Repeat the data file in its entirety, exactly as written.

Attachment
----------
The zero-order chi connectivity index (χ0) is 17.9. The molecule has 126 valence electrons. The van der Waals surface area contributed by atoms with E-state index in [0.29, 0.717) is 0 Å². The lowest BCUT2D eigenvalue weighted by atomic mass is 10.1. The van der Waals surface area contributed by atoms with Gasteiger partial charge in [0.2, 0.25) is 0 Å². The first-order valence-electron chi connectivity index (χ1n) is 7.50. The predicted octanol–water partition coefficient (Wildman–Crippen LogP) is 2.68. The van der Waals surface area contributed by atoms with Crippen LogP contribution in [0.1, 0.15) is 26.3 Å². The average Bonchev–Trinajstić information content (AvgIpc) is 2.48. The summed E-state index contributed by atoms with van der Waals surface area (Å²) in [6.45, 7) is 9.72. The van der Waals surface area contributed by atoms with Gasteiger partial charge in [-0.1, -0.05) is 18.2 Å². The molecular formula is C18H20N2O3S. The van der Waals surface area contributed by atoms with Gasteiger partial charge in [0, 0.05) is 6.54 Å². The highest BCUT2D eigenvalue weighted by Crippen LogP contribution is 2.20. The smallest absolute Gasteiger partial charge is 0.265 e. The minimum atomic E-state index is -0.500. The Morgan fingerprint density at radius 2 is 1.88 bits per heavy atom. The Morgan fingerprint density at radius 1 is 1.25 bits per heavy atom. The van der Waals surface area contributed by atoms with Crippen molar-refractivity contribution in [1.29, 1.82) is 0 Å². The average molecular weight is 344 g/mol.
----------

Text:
The zero-order chi connectivity index (χ0) is 17.9. The molecule has 126 valence electrons. The van der Waals surface area contributed by atoms with E-state index in [0.29, 0.717) is 0 Å². The lowest BCUT2D eigenvalue weighted by atomic mass is 10.1. The van der Waals surface area contributed by atoms with Gasteiger partial charge in [0.2, 0.25) is 0 Å². The first-order valence-electron chi connectivity index (χ1n) is 7.50. The predicted octanol–water partition coefficient (Wildman–Crippen LogP) is 2.68. The van der Waals surface area contributed by atoms with Crippen LogP contribution in [0.1, 0.15) is 26.3 Å². The average Bonchev–Trinajstić information content (AvgIpc) is 2.48. The summed E-state index contributed by atoms with van der Waals surface area (Å²) in [6.45, 7) is 9.72. The van der Waals surface area contributed by atoms with Gasteiger partial charge in [-0.1, -0.05) is 18.2 Å². The molecular formula is C18H20N2O3S. The van der Waals surface area contributed by atoms with Gasteiger partial charge in [0, 0.05) is 6.54 Å². The highest BCUT2D eigenvalue weighted by Crippen LogP contribution is 2.20. The smallest absolute Gasteiger partial charge is 0.265 e. The minimum atomic E-state index is -0.500. The Morgan fingerprint density at radius 2 is 1.88 bits per heavy atom. The Morgan fingerprint density at radius 1 is 1.25 bits per heavy atom. The van der Waals surface area contributed by atoms with Crippen molar-refractivity contribution in [1.29, 1.82) is 0 Å². The average molecular weight is 344 g/mol.